BSc (Aberdeen, 1991), PhD (London, 1994). Recipient of the College of Life Sciences and Medicine award for Excellence in Teaching, 2009 and of the Aberdeen University Students Association award for Most Accessible Lecturer (Champion for Disabilities), 201
Derryck Shewan graduated in Physiology from the University of Aberdeen in 1991, having gained a particular interest in the mechanisms of axon guidance. He undertook a studentship with Prof Jim Cohen at Guy’s Hospital Medical School, under the co-supervision of Prof Martin Berry, in the Developmental Neurobiology department, which has since evolved to the MRC Unit for Developmental Neurobiology at Hunt’s House, Kings College London. He gained his PhD in Anatomy and Cell Biology in 1994 having studied mechanisms of axon growth and regeneration, building up an appreciation of the changing nature of neuronal behaviour during development. In 1994 Dr Shewan was appointed a Research Fellow in Dr Cohen’s laboratory, which involved some time working with Dr Geneviève Rougon and her colleagues at the CNRS Faculté des Sciences de Luminy in Marseille. In 1997 he moved to the Department of Anatomy at the University of Cambridge as a Research Associate in Prof Christine Holt’s laboratory. Having spent 3 years studying the development of the visual system, Dr Shewan moved on in 2000 to the Department of Physiology at the University of Cambridge as a Research Associate in Professor James Fawcett’s laboratory. In 2001 he moved with Professor Fawcett’s group to he Cambridge Centre for Brain Repair. Dr Shewan was appointed Lecturer in Biomedical Sciences at the University of Aberdeen in 2003, and promoted to Senior Lecturer in 2006. He now forms part of the Aberdeen University Spinal Injury Research Group. He was afforded the College of Life Sciences and Medicine Award for Excellence in Teaching in 2009, nominated again in 2010, nominated for the Students Association award for Supporting Students in 2011 and afforded the Students Association award for most Accessible Lecturer (Champion for Disabilities) in 2016.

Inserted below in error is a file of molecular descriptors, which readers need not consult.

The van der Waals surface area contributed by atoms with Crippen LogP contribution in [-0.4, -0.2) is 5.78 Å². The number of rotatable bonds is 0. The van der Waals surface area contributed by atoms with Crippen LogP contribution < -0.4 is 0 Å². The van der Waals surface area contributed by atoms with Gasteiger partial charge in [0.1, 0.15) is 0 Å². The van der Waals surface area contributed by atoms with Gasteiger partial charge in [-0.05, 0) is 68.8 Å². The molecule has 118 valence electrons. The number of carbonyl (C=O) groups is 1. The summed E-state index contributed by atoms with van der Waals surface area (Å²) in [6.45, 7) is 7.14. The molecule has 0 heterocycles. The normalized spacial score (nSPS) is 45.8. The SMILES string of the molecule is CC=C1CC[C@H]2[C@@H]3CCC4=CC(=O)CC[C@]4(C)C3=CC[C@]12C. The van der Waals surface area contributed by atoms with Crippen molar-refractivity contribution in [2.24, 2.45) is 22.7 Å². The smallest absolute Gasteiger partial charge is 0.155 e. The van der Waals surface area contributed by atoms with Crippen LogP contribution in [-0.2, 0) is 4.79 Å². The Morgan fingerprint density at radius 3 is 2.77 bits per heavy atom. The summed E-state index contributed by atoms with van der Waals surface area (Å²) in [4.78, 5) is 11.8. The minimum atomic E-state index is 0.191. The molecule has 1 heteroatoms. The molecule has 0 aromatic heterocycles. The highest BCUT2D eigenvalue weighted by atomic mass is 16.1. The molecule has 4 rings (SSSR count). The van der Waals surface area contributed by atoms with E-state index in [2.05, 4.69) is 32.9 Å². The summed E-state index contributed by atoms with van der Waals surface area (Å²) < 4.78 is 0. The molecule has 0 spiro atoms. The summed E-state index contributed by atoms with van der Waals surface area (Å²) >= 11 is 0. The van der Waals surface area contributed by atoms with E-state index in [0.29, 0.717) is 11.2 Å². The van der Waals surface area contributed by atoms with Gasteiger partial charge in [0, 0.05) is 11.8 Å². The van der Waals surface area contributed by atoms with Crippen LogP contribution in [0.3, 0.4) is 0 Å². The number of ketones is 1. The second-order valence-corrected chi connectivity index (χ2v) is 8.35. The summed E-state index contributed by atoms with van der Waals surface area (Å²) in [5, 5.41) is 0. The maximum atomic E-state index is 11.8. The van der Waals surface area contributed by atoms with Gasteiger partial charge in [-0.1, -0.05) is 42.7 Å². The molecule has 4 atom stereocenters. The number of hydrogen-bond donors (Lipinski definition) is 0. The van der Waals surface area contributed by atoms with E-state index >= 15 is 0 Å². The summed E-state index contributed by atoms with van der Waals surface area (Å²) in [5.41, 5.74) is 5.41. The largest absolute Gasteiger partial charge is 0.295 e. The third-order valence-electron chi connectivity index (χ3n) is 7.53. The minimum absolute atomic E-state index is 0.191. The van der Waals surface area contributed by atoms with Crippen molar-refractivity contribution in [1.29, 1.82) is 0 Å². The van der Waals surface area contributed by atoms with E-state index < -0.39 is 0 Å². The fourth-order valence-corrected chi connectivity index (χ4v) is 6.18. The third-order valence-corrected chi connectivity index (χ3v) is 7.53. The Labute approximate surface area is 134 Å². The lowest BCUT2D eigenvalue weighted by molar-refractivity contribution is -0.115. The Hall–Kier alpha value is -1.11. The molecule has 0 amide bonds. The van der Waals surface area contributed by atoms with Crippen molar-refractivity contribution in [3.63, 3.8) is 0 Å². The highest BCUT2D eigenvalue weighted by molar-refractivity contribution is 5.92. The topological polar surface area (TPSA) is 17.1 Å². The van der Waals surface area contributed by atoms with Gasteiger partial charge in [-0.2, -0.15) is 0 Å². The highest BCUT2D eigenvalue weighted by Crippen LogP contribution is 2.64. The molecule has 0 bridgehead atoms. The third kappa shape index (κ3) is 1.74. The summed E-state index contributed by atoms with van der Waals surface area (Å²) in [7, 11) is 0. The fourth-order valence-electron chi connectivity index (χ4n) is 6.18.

Dr Shewan is interested in the changing intracellular signalling mechanisms that accompany neuronal maturation. In particular, he focuses on the growth and regenerative capacities of embryonic and adult neurons in order to find differences that may help to explain why neurons of the central nervous system become incapable of regenerating after injury. A more detailed synopsis of Dr Shewan's work can be found at the Cell and Developmental Biology Research Theme at the University of Aberdeen.
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I am the co-ordinator of Biomedical Sciences Honours year research projects (BM4501, DB 4501, PA4501, PY4501 and SR4501).
Also at Level 4 I deliver lectures on axon guidance andÂ contributeÂ to courseÂ assessmentsÂ on theÂ HonoursÂ yearÂ coreÂ courseÂ onÂ AdvancedÂ Molecules,Â MembranesÂ andÂ CellsÂ (BM4004), as well as lecture on Sensory Systems and participate in the assessment of student seminars on Brain Function and Malfunction (AN4002).
At level 2Â IÂ presentÂ andÂ demonstrate on Foundation Skills for Life Sciences (BI2005) and also tutor and act as Theme leader for 'Nervous System Diseases' on the Research Skills for Life Sciences course (BI2506). I deliver lectures on Sensory Systems on Physiology of Human Cells (BI20B2).
I co-ordinate the DevelopMental Theme for the Phase 1 MBChB Student Selected Module 1.
IÂ participate in University Open,Â ApplicantÂ and Induction days, and host School visits for secondary school pupils.
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Neuronal Signalling Pathways Controlling Axon Growth and RegenerationContributions to Conferences: Papers
Regenerating the central nervous system by making neurons young againSET for Britain, House of Commons, WestminsterContributions to Conferences: Posters
Axon Growth and Regeneration Through Manipulation of Neuronal Cell SignallingSociety for Neuroscience Annual Meeting (2006)Contributions to Conferences: Posters
cAMP Mediated Axon Growth and GuidanceBritish Neuroscience Association MeetingContributions to Conferences: Posters
Axon behaviour at Schwann cell-astrocyte boundaries: manipulation of axon signalling pathways and the neural adhesion molecule L1 can enable axons to crossEuropean Journal of Neuroscience, vol. 20, no. 6, pp. 1425-1435Contributions to Journals: Articles
Age-related changes underlie switch in netrin-1 responsiveness as growth cones advance along visual pathwayNature Neuroscience, vol. 5, pp. 955-962Contributions to Journals: Articles
Neurotransmitters, second messengers and protein kinase C may underlie orientation of cultured frog nerves in an applied electric fieldJournal of Physiology - Paris, vol. 86Contributions to Journals: Articles